Whilst in Gwynedd, Beuno fell out with its king, Cadwallon, after discovering that the land he had been given for a church was actually owned by someone else. After cursing Cadwallon, a cousin of the king offered Beuno his own lands of Clynnog, so fearful was he of Beuno’s curse. It is at Clynnog in Gwynedd that Beuno is buried, and by the church that would seem far too big for the village it stands within, there is another holy well dedicated to Beuno.
The remains of the stone steps leading down into the tank.
As for Ffynnon Beuno at Tremeirchion, it is situated within the grounds of a small-holding, now a rather splendid and thriving glamping business, welcoming visitors from far and wide, including, on one notable occasion a Nigerian princess and her entourage, eager to view the holy well. It was a tavern in the 19th century before being rebuilt at the end of the 20th century after the original derelict building dating to around 1560 collapsed. It was thoughtfully rebuilt to the original design as far as possible.
The spring rises almost in the house itself, bubbling up into a large rectangular tank measuring roughly 10 feet by 18 feet, with two ruinous steps, probably contemporary to the tank, descending into the waters. Given the chance, the tank fills with about 340000 gallons of spring water before overflowing through the wall and through the remarkable and famous stone head. However, the tank has a drain which means it rarely fills, though a rather modern looking plug is available if one should wish it to. From this basin the waters are drained away underground.
The mysterious, weatered and worn stone head through which the tank overflow is drained.
The large tank would suggest a very real importance, and was undoubtedly used as an immersion pool. Curious then, that there is little evidence that the well had any healing quantities. There are no written records of anyone, in fact, being healed by the waters. That controversial personage, Henry Morton Stanley, Denbigh born and St Asaph raised, lived for some time at Ffynnon Beuno and states in his autobiography, quite plainly that the well had, ‘no virtues beyond purity and sweetness’. It is likely that he would have heard of traditions concerning the well, should those traditions have existed. And before Stanley, Thomas Pennant makes mention of the Church and indeed the Rood of Grace, but nothing of the well. And before Pennant, Dr. Johnson – nothing. Edward Lhuyd makes mention of the well as, ‘Ffynnon Veyno yn nhre’r Graig’, referencing its nearness to the Neolithic cave further up the hill, but again, no mention of cures, or for that matter, the remarkable stone head. Was it then used perhaps as a baptismal font? What explanation can be given for the size, which by any opinion is too large for a simple trough.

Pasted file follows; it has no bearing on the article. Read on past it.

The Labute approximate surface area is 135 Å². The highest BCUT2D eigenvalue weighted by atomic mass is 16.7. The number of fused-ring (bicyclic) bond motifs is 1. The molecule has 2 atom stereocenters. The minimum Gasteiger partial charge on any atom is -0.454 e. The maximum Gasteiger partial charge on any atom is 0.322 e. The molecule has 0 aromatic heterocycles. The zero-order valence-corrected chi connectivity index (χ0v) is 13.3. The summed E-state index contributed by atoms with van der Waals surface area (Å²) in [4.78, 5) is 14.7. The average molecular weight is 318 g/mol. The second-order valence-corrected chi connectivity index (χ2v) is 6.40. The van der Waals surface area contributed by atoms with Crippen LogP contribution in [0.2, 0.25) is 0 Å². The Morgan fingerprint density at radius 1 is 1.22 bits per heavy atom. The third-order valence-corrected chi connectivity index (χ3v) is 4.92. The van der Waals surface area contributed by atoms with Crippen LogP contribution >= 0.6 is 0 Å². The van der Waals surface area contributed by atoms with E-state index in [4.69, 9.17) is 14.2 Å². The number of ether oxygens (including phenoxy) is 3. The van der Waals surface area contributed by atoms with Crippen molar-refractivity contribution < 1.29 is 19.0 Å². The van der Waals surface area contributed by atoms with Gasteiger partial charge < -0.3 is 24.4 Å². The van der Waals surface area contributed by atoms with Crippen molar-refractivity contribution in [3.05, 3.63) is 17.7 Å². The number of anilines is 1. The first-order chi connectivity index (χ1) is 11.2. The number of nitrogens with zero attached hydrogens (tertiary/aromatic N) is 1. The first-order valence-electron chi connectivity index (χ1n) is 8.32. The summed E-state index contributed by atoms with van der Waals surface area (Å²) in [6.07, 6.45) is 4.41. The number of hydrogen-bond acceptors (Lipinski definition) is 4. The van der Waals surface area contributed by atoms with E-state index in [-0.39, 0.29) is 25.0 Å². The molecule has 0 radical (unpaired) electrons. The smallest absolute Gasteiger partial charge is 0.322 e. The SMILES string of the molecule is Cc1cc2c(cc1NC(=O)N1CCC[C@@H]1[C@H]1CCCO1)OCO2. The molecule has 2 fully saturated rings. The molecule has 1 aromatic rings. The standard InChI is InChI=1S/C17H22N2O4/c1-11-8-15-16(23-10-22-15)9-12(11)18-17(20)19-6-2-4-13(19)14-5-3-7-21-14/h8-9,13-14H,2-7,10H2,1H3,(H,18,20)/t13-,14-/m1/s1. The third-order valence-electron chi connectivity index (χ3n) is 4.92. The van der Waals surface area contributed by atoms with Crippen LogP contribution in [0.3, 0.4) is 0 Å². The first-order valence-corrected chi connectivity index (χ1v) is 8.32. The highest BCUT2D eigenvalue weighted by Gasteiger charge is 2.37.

And the stone head is absolutely fascinating and rather fabulous. There is an air of the terribly ancient about it, the fearsomely pagan, though there is little evidence to say that it is either. Stanley called it, ‘a rude representation of a human head’, and he is quite right to have done so. Who is it? What is it? It has often been thought of as being representative of a Celtic head cult, but it’s unlikely given that in fact on closer inspection, the head is clearly attached to a set of shoulders and possibly a pair of crossed arms. Of course, it could well have been recycled from a building elsewhere and brought to the well at a later date. Given Beuno’s miraculous reattachment of his niece’s head, could it be St Winefride?What of Beuno himself? Truth is, we will likely never know. Whatever its providence, its weathered weirdness is a delight, a curious presence in a quite glorious place.
Archaeologia Cambrensis, Rev. C.A. Newdigate, (April 1897) p. 108-124
The Autobiography of Sir Henry Morton Stanley, Houghton Mifflin Co. (1909)
The Holy Wells of Wales, Francis Jones, Cardiff, (1954)
An Inventory of the Ancient Monuments of Wales and Monmouthshire, Flint, London, (1912)